¶ 8. The requirement of 16 V.S.A. § 166b(a)(4) that parents provide “independent professional evidence” on whether the child is handicapped must be viewed in the context of this statutory scheme.   The purpose of identifying home study students with disabilities is to ensure compliance with the requirement that home study curricula be adapted to student disabilities in each area of the minimum course of study.   See 16 V.S.A. § 166b(i).   Yet, as the hearing officer stated:

[W]ithout verification that some type of screening for disabilities has occurred there is simply no means for the Department to determine that the professional can actually render an opinion regarding the existence of a disability.   In addition, information concerning the method of screening, its results and whether the child is in need of further screening is essential to a determination as to whether a curriculum should be adapted and what sort of adaptations are necessary.

In order for the Commissioner to fulfill the statutory duty to ensure that the home study program provides the student with a minimum course of study, VDE must be provided with sufficient information to show whether the child is handicapped.   The bare, conclusory opinion of a professional is insufficient for the Commissioner to make the required determination.

¶ 9. This reading of 16 V.S.A. § 166b(a)(4) is consistent with the plain meaning of the statutory language.   Since the term “evidence” is not defined in the statute, it retains its plain and commonly accepted meaning.   N. Rent-A-Car, Inc. v. Conway, 143 Vt. 220, 222, 464 A.2d 750, 751 (1983).   “Evidence” is commonly defined as “[a] thing or things helpful in forming a conclusion or judgment,” American Heritage Dictionary 617 (4th ed.2000), or “that which tends to prove or disprove something;  ground for belief;  proof.”   Random House Unabridged Dictionary 672 (2d ed.1993).   Given the deference we accord VDE's interpretation of the statute, we conclude that VDE's interpretation that the conclusory statement of the professional alone is not sufficient “independent professional evidence” of lack of handicap must be sustained.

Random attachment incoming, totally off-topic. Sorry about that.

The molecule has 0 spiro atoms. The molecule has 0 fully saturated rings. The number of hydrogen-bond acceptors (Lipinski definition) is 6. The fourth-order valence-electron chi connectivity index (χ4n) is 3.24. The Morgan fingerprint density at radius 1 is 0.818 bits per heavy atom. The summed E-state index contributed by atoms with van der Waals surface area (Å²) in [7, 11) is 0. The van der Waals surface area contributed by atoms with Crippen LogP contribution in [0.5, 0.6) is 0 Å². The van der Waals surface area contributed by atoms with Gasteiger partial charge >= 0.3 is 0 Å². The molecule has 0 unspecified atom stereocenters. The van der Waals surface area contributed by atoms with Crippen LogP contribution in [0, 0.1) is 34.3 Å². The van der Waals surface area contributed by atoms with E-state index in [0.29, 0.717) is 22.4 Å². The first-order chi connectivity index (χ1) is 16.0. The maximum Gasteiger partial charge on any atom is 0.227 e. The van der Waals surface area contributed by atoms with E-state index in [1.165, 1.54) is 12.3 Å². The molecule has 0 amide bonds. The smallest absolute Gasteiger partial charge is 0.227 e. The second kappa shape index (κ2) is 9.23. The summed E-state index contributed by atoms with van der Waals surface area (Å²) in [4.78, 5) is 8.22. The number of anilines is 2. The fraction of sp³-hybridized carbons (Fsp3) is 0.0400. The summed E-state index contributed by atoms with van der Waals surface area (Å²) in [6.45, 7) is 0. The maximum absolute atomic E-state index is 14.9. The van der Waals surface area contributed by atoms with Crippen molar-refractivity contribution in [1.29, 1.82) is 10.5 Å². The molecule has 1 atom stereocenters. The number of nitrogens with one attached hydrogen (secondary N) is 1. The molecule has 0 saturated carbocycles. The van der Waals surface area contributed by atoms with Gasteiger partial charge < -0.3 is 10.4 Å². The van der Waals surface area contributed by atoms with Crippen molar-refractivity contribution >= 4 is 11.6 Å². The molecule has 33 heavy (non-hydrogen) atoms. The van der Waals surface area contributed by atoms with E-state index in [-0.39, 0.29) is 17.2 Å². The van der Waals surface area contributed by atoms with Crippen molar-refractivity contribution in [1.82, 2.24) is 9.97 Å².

¶ 10.   We need not, however, rely only upon the plain meaning of § 166b(a)(4) alone.   If, based on the information provided, the Commissioner has “significant doubt” whether the home study program will provide a minimum course of study, the Commissioner can call a hearing and require the home study program to prove it will provide a minimum course of study.  16 V.S.A. § 166b(e).   Thus, the Legislature intended that the Commissioner be satisfied of the minimum course of study beyond significant doubt.   In essence, by requiring information about the professional's basis for the opinion that the child is not handicapped, the Commissioner is saying that a bare conclusory opinion statement is not sufficient to remove significant doubt.   We find no grounds to second-guess this reasonable application of the Commissioner's authority.